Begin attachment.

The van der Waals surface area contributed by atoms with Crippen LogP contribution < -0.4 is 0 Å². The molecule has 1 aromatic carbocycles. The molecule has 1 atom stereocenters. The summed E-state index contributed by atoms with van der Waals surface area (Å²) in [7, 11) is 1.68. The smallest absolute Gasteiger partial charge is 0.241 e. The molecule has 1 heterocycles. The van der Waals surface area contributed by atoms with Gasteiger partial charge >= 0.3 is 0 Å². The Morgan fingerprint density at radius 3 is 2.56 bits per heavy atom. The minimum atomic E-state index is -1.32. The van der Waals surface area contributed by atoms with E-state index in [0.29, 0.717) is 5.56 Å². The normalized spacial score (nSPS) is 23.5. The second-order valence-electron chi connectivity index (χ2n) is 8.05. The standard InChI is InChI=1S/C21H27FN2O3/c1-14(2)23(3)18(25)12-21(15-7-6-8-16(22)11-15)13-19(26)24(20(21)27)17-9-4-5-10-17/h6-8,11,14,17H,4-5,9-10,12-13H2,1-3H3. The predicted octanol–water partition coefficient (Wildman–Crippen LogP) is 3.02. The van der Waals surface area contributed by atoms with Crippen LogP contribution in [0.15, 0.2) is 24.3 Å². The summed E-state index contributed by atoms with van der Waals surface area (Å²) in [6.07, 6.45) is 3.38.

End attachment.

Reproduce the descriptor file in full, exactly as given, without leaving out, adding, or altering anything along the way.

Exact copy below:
The van der Waals surface area contributed by atoms with Crippen LogP contribution < -0.4 is 0 Å². The molecule has 1 aromatic carbocycles. The molecule has 1 atom stereocenters. The summed E-state index contributed by atoms with van der Waals surface area (Å²) in [7, 11) is 1.68. The smallest absolute Gasteiger partial charge is 0.241 e. The molecule has 1 heterocycles. The van der Waals surface area contributed by atoms with Gasteiger partial charge >= 0.3 is 0 Å². The Morgan fingerprint density at radius 3 is 2.56 bits per heavy atom. The minimum atomic E-state index is -1.32. The van der Waals surface area contributed by atoms with E-state index in [0.29, 0.717) is 5.56 Å². The normalized spacial score (nSPS) is 23.5. The second-order valence-electron chi connectivity index (χ2n) is 8.05. The standard InChI is InChI=1S/C21H27FN2O3/c1-14(2)23(3)18(25)12-21(15-7-6-8-16(22)11-15)13-19(26)24(20(21)27)17-9-4-5-10-17/h6-8,11,14,17H,4-5,9-10,12-13H2,1-3H3. The predicted octanol–water partition coefficient (Wildman–Crippen LogP) is 3.02. The van der Waals surface area contributed by atoms with Crippen LogP contribution in [0.15, 0.2) is 24.3 Å². The summed E-state index contributed by atoms with van der Waals surface area (Å²) in [6.07, 6.45) is 3.38.